The Yann Kermorgant ‘Stupid Decision of the Year’ Award

HOOOOOOOF…. Huth fires the ball in to Row Z… of the West Stand

I was going to give this award to Riyad Mahrez, for deciding to take and miss yet another penalty away at Aston Villa, which ended up costing us two points. But, then I remembered that that’s ridiculously harsh and I owe our resident Algerian some reparations for not voting for him in the actual End of Season awards. So instead, this year’s winner is letting Robert Huth take *that* free-kick. I love Robert Huth, he’s a frighteningly good centre-back who could part a tidal wave by his sheer presence but taking set pieces clearly aren’t his strong suit. In fact, the shot was so bad, it was probably closer to a Stoke corner than a Leicester goal-kick. Either way, it was good for a laugh – same old Leicester, taking the piss.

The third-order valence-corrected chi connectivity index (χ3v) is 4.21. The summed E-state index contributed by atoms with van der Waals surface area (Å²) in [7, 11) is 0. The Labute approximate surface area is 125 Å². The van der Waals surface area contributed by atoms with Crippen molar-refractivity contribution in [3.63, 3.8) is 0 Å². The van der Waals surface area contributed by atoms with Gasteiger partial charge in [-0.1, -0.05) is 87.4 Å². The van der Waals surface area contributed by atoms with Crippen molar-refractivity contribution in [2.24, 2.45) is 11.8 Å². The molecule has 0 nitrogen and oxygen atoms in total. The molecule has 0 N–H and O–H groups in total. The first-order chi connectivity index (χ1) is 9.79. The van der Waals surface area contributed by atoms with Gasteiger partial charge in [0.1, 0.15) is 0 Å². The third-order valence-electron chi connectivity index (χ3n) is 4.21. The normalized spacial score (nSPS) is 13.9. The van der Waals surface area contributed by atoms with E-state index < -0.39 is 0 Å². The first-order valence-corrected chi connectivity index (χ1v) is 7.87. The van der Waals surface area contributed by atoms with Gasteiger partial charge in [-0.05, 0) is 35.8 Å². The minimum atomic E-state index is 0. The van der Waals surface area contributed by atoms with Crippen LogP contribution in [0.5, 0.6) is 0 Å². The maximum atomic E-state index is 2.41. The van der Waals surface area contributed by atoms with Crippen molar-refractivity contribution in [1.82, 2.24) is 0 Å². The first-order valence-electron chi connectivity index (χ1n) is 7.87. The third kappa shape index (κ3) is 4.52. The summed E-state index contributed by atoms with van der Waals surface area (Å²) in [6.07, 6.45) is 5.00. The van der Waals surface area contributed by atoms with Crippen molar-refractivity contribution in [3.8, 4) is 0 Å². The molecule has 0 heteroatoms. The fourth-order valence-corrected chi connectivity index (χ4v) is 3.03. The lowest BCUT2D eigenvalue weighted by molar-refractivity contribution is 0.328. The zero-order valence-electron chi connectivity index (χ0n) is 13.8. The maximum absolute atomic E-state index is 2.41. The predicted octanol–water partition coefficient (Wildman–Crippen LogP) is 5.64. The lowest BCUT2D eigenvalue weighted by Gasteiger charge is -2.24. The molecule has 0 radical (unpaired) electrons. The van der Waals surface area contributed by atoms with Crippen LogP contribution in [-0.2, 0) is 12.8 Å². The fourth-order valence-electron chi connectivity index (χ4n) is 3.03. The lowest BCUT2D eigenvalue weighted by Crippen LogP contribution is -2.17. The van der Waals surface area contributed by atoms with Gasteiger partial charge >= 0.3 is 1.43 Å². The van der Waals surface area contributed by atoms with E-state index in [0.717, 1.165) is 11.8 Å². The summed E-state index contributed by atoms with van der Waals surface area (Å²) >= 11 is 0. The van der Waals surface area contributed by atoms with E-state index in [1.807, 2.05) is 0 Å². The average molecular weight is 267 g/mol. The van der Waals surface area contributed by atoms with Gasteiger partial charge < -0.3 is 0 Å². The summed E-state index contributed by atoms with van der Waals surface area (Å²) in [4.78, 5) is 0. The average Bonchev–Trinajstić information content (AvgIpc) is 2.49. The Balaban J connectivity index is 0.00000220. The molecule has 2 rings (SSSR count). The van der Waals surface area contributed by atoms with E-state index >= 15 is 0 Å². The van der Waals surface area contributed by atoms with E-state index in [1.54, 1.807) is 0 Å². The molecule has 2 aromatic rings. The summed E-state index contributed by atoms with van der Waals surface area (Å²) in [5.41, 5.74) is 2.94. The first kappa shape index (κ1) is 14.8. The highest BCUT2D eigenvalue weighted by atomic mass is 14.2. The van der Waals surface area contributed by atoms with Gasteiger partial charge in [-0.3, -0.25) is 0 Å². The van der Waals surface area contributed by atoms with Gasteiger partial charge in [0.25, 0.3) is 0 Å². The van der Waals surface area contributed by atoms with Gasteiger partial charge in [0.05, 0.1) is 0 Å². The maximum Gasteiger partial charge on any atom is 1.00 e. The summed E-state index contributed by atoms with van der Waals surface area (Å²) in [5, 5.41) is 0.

The Zoumana Bakayogo ‘Signing of the Season’ Award

This justification is somewhat of an open love letter to my favourite player, so here it goes; N’Golo Kanté is a phenomenon. No, not a phenomenal footballer, just a phenomenon. Describing him as a footballer would imply that he’s human when he clear isn’t. Golo is clearly a sentient god-like being sent to planet Earth as some sort of reward for inventing the beautiful game. There is nothing this guy cannot do. He flies from box-to-box in minute one and minute ninety three, extending his Stretch Armstrong legs to win the ball every…single…time. If you don’t love him for his alien sporting abilities alone like how cute/cool he is in the gif above. Genius.

The Alan Birchenall & Tony Currie ‘Romantic Moment of the Season’ Award

One King in Leicester…